As to the missile weapons of the infantry, they were javelins headed with a triangular sharp iron, eleven inches or afoot long, and were called piles. When once fixed in the shield it was impossible to draw them out, and when thrown with force and skill, they penetrated the cuirass without difficulty... from De Re Militari (c.AD430)

 

Later, a further development of the pilum was introduced: the spiculum. Vegetius notes its power:

They had likewise two other javelins, the largest of which was composed of a stafffive feet and a half long and a triangular head of iron nine inches long. This was formerly called the pilum, but now it is known by the name of spiculum. The soldiers were particularly exercised in the use of this weapon, because when thrown with force and skill it often penetrated the shields of the foot and the cuirasses of the horse... from De Re Militari (c.AD430)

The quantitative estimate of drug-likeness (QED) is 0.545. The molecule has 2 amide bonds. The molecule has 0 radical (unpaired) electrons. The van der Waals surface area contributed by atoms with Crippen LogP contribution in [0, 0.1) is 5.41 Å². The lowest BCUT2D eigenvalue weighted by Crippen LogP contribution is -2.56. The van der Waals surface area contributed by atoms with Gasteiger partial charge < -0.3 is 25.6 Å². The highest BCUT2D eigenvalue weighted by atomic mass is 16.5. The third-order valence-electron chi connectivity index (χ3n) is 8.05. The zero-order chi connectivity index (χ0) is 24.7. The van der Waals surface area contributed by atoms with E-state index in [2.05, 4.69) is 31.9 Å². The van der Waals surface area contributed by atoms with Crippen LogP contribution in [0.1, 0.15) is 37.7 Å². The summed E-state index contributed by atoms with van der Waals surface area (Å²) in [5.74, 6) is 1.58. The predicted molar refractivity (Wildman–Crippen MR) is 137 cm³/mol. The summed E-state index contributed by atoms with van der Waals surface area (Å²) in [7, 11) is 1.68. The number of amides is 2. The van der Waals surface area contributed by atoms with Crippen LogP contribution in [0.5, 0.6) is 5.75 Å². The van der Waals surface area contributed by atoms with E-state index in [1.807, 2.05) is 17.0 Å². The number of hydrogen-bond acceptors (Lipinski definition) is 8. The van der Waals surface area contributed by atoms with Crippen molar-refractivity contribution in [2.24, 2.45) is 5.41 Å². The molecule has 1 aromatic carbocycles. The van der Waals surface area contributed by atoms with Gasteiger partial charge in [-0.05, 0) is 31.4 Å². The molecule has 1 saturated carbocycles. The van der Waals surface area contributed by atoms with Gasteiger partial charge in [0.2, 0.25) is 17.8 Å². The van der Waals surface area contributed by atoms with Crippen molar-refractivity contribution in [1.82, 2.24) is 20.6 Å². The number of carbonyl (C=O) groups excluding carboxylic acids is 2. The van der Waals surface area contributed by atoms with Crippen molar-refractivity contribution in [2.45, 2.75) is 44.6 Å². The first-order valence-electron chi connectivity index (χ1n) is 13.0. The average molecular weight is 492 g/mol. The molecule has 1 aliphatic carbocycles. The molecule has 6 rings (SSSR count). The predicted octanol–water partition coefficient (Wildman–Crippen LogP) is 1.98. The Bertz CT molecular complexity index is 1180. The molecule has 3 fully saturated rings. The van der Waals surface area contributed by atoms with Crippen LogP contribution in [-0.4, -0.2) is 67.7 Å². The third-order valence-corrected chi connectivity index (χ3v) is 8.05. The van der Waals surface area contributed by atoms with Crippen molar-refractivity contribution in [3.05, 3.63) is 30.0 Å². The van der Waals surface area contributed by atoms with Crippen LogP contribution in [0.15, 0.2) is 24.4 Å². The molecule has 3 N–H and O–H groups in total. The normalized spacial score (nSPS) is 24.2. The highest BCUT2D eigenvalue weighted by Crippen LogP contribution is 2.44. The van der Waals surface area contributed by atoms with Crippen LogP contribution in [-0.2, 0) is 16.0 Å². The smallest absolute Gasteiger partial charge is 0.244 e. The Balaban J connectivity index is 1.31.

ABOVE: Roman soldiers carrying light spears (lancea) and shields. Detail of a relief from the Antonine Column, Rome, erected c.AD180—196 in recognition of the Roman victory in battle over a Germanic tribe.

 

ABOVE: Dating from AD70, this inscribed Roman commemorative stone depicts a horseman (Vonatorix) wielding a spear.

 

The Contos

A long, wooden cavalry lance which was 4—5m (13.l—16.4ft) in length, the contos derived its name from the Greek word kontos, or “oar”, which probably gives some indication as to the length of the lance. It took two hands to wield, so the horseman had to grip his mount by the knees. To be able to do this effectively would have taken considerable strength and training.

ABOVE: Made in the Roman provincial style, this contos lance head dates from the 2nd century AD.

 

 

 
 
Email Newsletter icon, E-mail Newsletter icon, Email List icon, E-mail List icon Sign up for our Email Newsletter
For Email Newsletters you can trust